Discounters’ milk share soaring as convenience outlets see four-pint bottle sales fall steeply
IF you’re looking for a product category that illustrates the tough fights that are going on for the consumer pound in the UK in 2014 you don’t have to look further than your store’s milk fridge.
We now appear to be well settled into a price war on mainstream milk that’s been taken up by giant supermarkets, the booming discounters, pound stores, high street drugstores, frozen food stores, and others.
All of which isn’t welcome for traditional c-stores like independents and symbol outlets, for whom milk has filled a key role as an everyday essential that consumers traditionally buy regularly and locally.
So, what’s the state of play now? Are some types of milk more heavily affected than others? And what can c-stores do to protect their milk sales?
The latest figures on the milk industry information organisation Dairyco’s web service Dairyco Datum, quoting Kantar Worldpanel figures for the year to 20 July 2014, show milk volumes up year on year. But sales value has dropped recently as a result of what the organisation said were lower average prices introduced by the major retailers in March.
In volume terms pasteurised milk (by far the biggest part of the market) was up by 4.4% but expenditure rose only 2.3%. That outcome appears to be down in part to a fall in price per litre on pasteurised milk of 2% over the year.
Filtered milk on the other hand saw volumes down by 13.4% at a time when its price per litre increased by 5.3%.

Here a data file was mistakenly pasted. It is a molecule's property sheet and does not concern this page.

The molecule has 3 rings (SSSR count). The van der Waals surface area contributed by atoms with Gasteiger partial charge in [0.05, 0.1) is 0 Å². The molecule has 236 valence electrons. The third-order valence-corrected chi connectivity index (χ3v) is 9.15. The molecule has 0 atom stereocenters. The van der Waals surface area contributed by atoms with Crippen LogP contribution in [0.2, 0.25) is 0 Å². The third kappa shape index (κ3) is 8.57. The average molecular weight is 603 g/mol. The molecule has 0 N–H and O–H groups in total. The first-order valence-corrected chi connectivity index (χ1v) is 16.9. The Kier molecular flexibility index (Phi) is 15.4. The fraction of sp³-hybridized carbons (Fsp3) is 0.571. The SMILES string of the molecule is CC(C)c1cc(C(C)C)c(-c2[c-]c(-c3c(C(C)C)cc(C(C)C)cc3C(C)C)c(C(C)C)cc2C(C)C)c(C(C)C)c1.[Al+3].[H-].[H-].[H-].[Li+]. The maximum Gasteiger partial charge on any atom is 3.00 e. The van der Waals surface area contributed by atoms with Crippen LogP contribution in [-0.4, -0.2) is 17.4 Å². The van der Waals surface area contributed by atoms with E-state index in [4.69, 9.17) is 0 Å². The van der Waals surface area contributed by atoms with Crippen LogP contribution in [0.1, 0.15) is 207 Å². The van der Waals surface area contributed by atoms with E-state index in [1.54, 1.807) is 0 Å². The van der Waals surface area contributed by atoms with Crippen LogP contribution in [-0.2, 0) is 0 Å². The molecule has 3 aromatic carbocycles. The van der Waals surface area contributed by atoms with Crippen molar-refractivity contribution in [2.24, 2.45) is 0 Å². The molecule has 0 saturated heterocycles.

Organic milk and Jersey and Guernsey milk sell only small amounts in comparison to the mainstream products but volume and value sales were up in both sub-categories.
Trends have made life tough for c-stores when it comes to milk sales.
Dairy Crest shopper marketing director Adam Mehegan, also quoting Kantar data, said sales of white milk through discounters are up 15% in the year to July. Over the same period, he noted, independents and symbols saw a decline in milk sales – a drop of 10%. And there were several reasons including a drop in penetration (in other words fewer households are buying milk from independent and symbol stores) and a drop in the amount bought on each trip.
Four-pint bottles, while still the biggest-selling packs in independents and symbols, have been hardest hit by the decline, value sales are down 14.4% year on year. However single pints are on the increase, sales rose 3.5%.
Skimmed milk is the only one of the different fat-level categories of milk that is holding its own in independents and symbols, he said. Even there the number of purchasers was down, but those who did buy skimmed milk though their local shops were buying more of it.
So what can the independents and symbols do?
Mehegan suggests offering a good range of pack sizes, especially one-pint packs of the various types of milk.
Top-up is given as the main reason that shoppers buy milk in independents and symbols and Mehegan suggests making it quick and easy for them by positioning items close to the front of the store.
Cross-category merchandising with other staple grocery items such as bread, fruit and vegetables might also help, he suggests.
And he stresses that flavoured milk products, including Dairy Crest’s Frijj range, are in growth. Displaying them prominently and using them in meal deals could boost sales, he says.